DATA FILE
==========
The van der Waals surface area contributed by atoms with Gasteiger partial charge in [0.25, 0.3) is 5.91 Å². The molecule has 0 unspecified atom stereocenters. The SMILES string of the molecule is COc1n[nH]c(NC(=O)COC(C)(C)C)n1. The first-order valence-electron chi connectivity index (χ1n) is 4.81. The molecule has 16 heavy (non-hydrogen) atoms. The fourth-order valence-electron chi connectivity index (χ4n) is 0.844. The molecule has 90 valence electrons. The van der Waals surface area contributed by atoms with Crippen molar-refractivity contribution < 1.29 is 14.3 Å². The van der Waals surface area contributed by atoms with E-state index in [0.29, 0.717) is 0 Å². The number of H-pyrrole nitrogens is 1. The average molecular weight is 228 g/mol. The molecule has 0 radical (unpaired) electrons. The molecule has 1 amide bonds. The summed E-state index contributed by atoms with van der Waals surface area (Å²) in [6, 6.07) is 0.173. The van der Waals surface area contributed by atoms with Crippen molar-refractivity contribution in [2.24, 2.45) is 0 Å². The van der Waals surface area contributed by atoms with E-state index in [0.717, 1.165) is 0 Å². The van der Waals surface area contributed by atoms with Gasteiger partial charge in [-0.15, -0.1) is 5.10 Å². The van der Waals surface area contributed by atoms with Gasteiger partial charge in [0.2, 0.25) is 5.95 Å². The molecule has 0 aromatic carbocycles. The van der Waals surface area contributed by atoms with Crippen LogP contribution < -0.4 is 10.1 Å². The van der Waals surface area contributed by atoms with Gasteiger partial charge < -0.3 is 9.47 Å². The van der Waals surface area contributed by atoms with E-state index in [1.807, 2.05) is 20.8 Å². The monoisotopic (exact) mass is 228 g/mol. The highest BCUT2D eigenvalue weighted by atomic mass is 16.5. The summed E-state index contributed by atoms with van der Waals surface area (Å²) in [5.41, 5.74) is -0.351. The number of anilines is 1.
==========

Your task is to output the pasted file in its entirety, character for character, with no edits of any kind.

The van der Waals surface area contributed by atoms with Gasteiger partial charge in [0.25, 0.3) is 5.91 Å². The molecule has 0 unspecified atom stereocenters. The SMILES string of the molecule is COc1n[nH]c(NC(=O)COC(C)(C)C)n1. The first-order valence-electron chi connectivity index (χ1n) is 4.81. The molecule has 16 heavy (non-hydrogen) atoms. The fourth-order valence-electron chi connectivity index (χ4n) is 0.844. The molecule has 90 valence electrons. The van der Waals surface area contributed by atoms with Crippen molar-refractivity contribution < 1.29 is 14.3 Å². The van der Waals surface area contributed by atoms with E-state index in [0.29, 0.717) is 0 Å². The number of H-pyrrole nitrogens is 1. The average molecular weight is 228 g/mol. The molecule has 0 radical (unpaired) electrons. The molecule has 1 amide bonds. The summed E-state index contributed by atoms with van der Waals surface area (Å²) in [6, 6.07) is 0.173. The van der Waals surface area contributed by atoms with Crippen molar-refractivity contribution in [2.24, 2.45) is 0 Å². The van der Waals surface area contributed by atoms with E-state index in [0.717, 1.165) is 0 Å². The van der Waals surface area contributed by atoms with Gasteiger partial charge in [-0.15, -0.1) is 5.10 Å². The van der Waals surface area contributed by atoms with Gasteiger partial charge in [0.2, 0.25) is 5.95 Å². The molecule has 0 aromatic carbocycles. The van der Waals surface area contributed by atoms with Crippen LogP contribution < -0.4 is 10.1 Å². The van der Waals surface area contributed by atoms with Gasteiger partial charge < -0.3 is 9.47 Å². The van der Waals surface area contributed by atoms with E-state index in [1.807, 2.05) is 20.8 Å². The monoisotopic (exact) mass is 228 g/mol. The highest BCUT2D eigenvalue weighted by atomic mass is 16.5. The summed E-state index contributed by atoms with van der Waals surface area (Å²) in [5.41, 5.74) is -0.351. The number of anilines is 1.